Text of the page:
Tag Info

Hot answers tagged

4

I think the key to translating Genesis 1:2 is not וְר֣וּחַ (we·ruach, "spirit"), but rather מְרַחֶ֖פֶת (me·rachepheth, "moved"). Better understanding the verb will help us better understand the subject. rachaph (the root) is a rare verb. It occurs just three times in the Old Testament: here, Deuteronomy 32:11: Like an eagle that stirs up its nest, ...


3

The Hebrew word for man is אָדָם (adam) or אּישׁ (ish). The "out of man" (מֵאִ֖ישׁ meish, also transliterated me’iysh) in this passage derives from the latter form. Like in Gen 2:23, ish often carries a definite connection with males (as opposed to "mankind"), but has a variety of uses. You can explore the usage of all forms of ish here and meish here. ...


2

ותצחק שרה and laughing Sarah בקרבה within herself לאמר to say אחרי בלתי after I am without/lack היתה לי her-exist/become of me עדנה her-make-pleasure ואדני זקן and my lord-husband is bearded/old You should simply read the passage at its face value. Sarah laughing within herself to say, after I lack/lose my liveliness, have pleasure and my ...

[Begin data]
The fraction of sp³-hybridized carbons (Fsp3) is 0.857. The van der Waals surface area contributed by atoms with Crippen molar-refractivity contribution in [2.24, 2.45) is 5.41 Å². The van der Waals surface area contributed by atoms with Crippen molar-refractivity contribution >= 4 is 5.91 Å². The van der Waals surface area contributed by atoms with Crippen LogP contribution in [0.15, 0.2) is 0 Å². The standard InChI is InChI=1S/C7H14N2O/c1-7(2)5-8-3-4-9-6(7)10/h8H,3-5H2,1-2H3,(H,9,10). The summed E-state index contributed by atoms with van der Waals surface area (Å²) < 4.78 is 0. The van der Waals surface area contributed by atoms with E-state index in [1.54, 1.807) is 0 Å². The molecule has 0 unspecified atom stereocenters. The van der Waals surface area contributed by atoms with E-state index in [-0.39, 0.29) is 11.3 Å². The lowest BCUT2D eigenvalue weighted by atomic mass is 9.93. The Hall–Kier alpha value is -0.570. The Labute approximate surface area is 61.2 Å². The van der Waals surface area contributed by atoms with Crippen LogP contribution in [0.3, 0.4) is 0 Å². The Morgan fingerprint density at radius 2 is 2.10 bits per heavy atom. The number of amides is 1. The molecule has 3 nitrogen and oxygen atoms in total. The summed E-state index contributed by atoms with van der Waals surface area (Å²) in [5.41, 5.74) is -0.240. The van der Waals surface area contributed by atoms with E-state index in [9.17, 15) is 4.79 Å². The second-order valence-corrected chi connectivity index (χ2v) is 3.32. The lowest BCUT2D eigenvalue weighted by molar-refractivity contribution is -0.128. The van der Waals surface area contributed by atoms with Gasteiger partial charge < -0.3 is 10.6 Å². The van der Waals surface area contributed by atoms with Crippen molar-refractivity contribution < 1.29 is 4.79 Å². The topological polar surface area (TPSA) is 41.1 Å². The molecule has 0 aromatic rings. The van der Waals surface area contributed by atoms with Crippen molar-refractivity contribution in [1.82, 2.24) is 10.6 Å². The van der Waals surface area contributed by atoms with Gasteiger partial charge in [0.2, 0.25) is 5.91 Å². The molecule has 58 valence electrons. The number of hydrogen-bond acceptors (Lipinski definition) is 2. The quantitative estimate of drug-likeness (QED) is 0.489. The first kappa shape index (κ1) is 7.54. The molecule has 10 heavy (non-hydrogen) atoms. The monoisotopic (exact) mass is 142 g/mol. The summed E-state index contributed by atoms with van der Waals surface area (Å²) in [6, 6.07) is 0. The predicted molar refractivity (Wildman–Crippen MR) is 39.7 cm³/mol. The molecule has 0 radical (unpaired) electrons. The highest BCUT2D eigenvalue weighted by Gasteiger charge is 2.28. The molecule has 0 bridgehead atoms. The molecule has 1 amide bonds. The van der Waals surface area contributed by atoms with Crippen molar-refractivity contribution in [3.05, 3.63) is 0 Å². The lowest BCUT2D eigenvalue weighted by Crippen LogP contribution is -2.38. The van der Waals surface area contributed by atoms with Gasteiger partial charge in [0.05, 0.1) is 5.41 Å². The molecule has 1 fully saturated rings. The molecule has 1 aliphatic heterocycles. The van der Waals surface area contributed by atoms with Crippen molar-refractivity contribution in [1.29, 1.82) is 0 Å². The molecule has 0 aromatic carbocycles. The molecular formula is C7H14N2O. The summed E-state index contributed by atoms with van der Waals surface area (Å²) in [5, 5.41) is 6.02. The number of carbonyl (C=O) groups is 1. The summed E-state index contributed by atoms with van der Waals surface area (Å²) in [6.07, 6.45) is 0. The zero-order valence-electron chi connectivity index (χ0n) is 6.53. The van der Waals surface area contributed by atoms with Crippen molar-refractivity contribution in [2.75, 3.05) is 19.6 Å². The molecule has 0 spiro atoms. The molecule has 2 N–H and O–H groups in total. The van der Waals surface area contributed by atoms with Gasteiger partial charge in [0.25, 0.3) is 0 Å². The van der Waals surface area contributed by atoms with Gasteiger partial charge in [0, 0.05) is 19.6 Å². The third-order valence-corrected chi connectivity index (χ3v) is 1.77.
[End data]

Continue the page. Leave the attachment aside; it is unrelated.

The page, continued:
1

Leon R. Kass has examined this text and sees the Ishmaelites and Midianites as quite separate ethnic groups, as do most other commentators. In The Beginning of Wisdom: Reading Genesis at page 523, Kass says that Verse 28 is somewhat ambiguous and that later verses seem to disagree on who – the Midianites or the Ishmaelites – actually sold Joseph into Egypt: ...


1

Yes, there is likely an allusion here. I had trouble finding many commentators who discuss even the possibility of an allusion. In fact, the sole mention I could find came from Luke Timothy Johnson's volume on Luke in the Sacra Pagina series. Almost in passing he writes: The phrase echoes the biblical language used of Adam and Eve in Gen 3:7, "the eyes ...



Only top voted, non community-wiki answers of a minimum length are eligible